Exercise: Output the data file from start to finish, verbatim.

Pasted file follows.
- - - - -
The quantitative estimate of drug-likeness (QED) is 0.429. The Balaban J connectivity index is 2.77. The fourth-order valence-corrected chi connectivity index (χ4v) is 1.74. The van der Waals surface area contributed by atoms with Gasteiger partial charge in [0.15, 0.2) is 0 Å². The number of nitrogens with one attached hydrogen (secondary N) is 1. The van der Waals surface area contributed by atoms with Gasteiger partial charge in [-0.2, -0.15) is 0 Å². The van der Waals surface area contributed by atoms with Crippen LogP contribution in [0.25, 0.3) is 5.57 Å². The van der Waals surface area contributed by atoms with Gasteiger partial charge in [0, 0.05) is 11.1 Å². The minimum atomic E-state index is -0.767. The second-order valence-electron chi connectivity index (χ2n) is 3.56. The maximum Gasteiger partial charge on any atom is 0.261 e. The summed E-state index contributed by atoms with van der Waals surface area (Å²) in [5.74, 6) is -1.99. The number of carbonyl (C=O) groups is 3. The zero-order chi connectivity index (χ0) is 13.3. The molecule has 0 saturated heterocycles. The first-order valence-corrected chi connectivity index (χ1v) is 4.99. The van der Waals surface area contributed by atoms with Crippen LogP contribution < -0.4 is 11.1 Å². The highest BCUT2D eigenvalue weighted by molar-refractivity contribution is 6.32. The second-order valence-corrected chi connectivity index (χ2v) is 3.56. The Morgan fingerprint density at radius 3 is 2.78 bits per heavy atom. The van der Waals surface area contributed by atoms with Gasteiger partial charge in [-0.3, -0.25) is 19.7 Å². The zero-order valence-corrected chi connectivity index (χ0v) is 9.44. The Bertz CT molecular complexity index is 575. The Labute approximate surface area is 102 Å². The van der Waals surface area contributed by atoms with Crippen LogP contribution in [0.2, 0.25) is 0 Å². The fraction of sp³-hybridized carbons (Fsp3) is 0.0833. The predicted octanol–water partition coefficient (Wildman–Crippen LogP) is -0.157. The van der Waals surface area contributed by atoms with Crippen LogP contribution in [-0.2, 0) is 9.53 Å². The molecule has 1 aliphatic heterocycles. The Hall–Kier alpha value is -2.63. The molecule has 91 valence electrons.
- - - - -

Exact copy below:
The quantitative estimate of drug-likeness (QED) is 0.429. The Balaban J connectivity index is 2.77. The fourth-order valence-corrected chi connectivity index (χ4v) is 1.74. The van der Waals surface area contributed by atoms with Gasteiger partial charge in [0.15, 0.2) is 0 Å². The number of nitrogens with one attached hydrogen (secondary N) is 1. The van der Waals surface area contributed by atoms with Gasteiger partial charge in [-0.2, -0.15) is 0 Å². The van der Waals surface area contributed by atoms with Crippen LogP contribution in [0.25, 0.3) is 5.57 Å². The van der Waals surface area contributed by atoms with Gasteiger partial charge in [0, 0.05) is 11.1 Å². The minimum atomic E-state index is -0.767. The second-order valence-electron chi connectivity index (χ2n) is 3.56. The maximum Gasteiger partial charge on any atom is 0.261 e. The summed E-state index contributed by atoms with van der Waals surface area (Å²) in [5.74, 6) is -1.99. The number of carbonyl (C=O) groups is 3. The zero-order chi connectivity index (χ0) is 13.3. The molecule has 0 saturated heterocycles. The first-order valence-corrected chi connectivity index (χ1v) is 4.99. The van der Waals surface area contributed by atoms with Crippen LogP contribution < -0.4 is 11.1 Å². The highest BCUT2D eigenvalue weighted by molar-refractivity contribution is 6.32. The second-order valence-corrected chi connectivity index (χ2v) is 3.56. The Morgan fingerprint density at radius 3 is 2.78 bits per heavy atom. The van der Waals surface area contributed by atoms with Gasteiger partial charge in [-0.3, -0.25) is 19.7 Å². The zero-order valence-corrected chi connectivity index (χ0v) is 9.44. The Bertz CT molecular complexity index is 575. The Labute approximate surface area is 102 Å². The van der Waals surface area contributed by atoms with Crippen LogP contribution in [0.2, 0.25) is 0 Å². The fraction of sp³-hybridized carbons (Fsp3) is 0.0833. The predicted octanol–water partition coefficient (Wildman–Crippen LogP) is -0.157. The van der Waals surface area contributed by atoms with Crippen LogP contribution in [-0.2, 0) is 9.53 Å². The molecule has 1 aliphatic heterocycles. The Hall–Kier alpha value is -2.63. The molecule has 91 valence electrons.